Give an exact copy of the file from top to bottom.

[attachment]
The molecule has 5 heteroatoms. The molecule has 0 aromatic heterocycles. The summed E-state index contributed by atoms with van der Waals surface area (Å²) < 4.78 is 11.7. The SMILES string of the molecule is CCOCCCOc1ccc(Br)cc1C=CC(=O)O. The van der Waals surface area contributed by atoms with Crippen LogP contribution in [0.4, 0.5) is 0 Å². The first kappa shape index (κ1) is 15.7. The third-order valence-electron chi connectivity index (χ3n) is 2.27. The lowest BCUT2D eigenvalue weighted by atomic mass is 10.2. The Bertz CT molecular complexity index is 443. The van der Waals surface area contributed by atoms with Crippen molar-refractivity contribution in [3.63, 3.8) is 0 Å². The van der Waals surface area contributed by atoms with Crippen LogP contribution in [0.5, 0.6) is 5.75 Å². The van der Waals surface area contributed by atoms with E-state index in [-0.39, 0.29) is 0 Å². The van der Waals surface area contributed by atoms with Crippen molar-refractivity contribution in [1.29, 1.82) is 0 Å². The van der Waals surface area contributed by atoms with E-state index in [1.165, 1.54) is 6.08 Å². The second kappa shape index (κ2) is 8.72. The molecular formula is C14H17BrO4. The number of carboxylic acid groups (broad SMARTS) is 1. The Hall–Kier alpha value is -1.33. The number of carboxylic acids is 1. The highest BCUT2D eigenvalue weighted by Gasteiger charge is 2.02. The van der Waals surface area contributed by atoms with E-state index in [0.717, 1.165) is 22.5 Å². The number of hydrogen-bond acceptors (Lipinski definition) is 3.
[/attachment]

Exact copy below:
The molecule has 5 heteroatoms. The molecule has 0 aromatic heterocycles. The summed E-state index contributed by atoms with van der Waals surface area (Å²) < 4.78 is 11.7. The SMILES string of the molecule is CCOCCCOc1ccc(Br)cc1C=CC(=O)O. The van der Waals surface area contributed by atoms with Crippen LogP contribution in [0.4, 0.5) is 0 Å². The first kappa shape index (κ1) is 15.7. The third-order valence-electron chi connectivity index (χ3n) is 2.27. The lowest BCUT2D eigenvalue weighted by atomic mass is 10.2. The Bertz CT molecular complexity index is 443. The van der Waals surface area contributed by atoms with Crippen molar-refractivity contribution in [3.63, 3.8) is 0 Å². The van der Waals surface area contributed by atoms with Crippen LogP contribution in [0.5, 0.6) is 5.75 Å². The van der Waals surface area contributed by atoms with E-state index in [-0.39, 0.29) is 0 Å². The van der Waals surface area contributed by atoms with Crippen molar-refractivity contribution in [1.29, 1.82) is 0 Å². The van der Waals surface area contributed by atoms with E-state index in [1.165, 1.54) is 6.08 Å². The second kappa shape index (κ2) is 8.72. The molecular formula is C14H17BrO4. The number of carboxylic acid groups (broad SMARTS) is 1. The Hall–Kier alpha value is -1.33. The number of carboxylic acids is 1. The highest BCUT2D eigenvalue weighted by Gasteiger charge is 2.02. The van der Waals surface area contributed by atoms with E-state index in [0.717, 1.165) is 22.5 Å². The number of hydrogen-bond acceptors (Lipinski definition) is 3.